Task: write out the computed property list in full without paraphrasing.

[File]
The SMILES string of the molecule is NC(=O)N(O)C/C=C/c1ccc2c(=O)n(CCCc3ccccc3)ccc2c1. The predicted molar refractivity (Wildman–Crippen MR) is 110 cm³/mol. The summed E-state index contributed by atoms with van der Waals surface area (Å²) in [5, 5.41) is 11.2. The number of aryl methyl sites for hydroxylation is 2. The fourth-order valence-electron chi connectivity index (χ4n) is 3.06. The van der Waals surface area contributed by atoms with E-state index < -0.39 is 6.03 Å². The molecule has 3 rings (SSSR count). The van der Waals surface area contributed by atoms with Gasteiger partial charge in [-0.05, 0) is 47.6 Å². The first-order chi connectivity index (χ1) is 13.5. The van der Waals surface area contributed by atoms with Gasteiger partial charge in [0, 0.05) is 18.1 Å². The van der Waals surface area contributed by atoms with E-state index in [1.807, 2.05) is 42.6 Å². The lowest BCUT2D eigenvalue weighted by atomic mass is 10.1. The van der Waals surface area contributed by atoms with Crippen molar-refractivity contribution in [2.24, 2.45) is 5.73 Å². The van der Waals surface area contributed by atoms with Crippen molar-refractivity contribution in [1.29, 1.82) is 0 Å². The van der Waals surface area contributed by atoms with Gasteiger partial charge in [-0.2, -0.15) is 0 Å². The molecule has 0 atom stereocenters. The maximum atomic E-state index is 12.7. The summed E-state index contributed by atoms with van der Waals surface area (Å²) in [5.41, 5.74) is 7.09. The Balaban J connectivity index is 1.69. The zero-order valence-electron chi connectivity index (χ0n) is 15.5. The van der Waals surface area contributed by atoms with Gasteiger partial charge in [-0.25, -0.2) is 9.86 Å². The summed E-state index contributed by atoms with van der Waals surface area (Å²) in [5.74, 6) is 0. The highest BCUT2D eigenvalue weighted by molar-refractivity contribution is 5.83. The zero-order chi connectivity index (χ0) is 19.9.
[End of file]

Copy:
The SMILES string of the molecule is NC(=O)N(O)C/C=C/c1ccc2c(=O)n(CCCc3ccccc3)ccc2c1. The predicted molar refractivity (Wildman–Crippen MR) is 110 cm³/mol. The summed E-state index contributed by atoms with van der Waals surface area (Å²) in [5, 5.41) is 11.2. The number of aryl methyl sites for hydroxylation is 2. The fourth-order valence-electron chi connectivity index (χ4n) is 3.06. The van der Waals surface area contributed by atoms with E-state index < -0.39 is 6.03 Å². The molecule has 3 rings (SSSR count). The van der Waals surface area contributed by atoms with Gasteiger partial charge in [-0.05, 0) is 47.6 Å². The first-order chi connectivity index (χ1) is 13.5. The van der Waals surface area contributed by atoms with Gasteiger partial charge in [0, 0.05) is 18.1 Å². The van der Waals surface area contributed by atoms with E-state index in [1.807, 2.05) is 42.6 Å². The lowest BCUT2D eigenvalue weighted by atomic mass is 10.1. The van der Waals surface area contributed by atoms with Crippen molar-refractivity contribution in [2.24, 2.45) is 5.73 Å². The van der Waals surface area contributed by atoms with Crippen molar-refractivity contribution in [1.29, 1.82) is 0 Å². The van der Waals surface area contributed by atoms with Gasteiger partial charge in [-0.2, -0.15) is 0 Å². The molecule has 0 atom stereocenters. The maximum atomic E-state index is 12.7. The summed E-state index contributed by atoms with van der Waals surface area (Å²) in [5.41, 5.74) is 7.09. The Balaban J connectivity index is 1.69. The zero-order valence-electron chi connectivity index (χ0n) is 15.5. The van der Waals surface area contributed by atoms with Gasteiger partial charge in [-0.25, -0.2) is 9.86 Å². The summed E-state index contributed by atoms with van der Waals surface area (Å²) in [5.74, 6) is 0. The highest BCUT2D eigenvalue weighted by molar-refractivity contribution is 5.83. The zero-order chi connectivity index (χ0) is 19.9.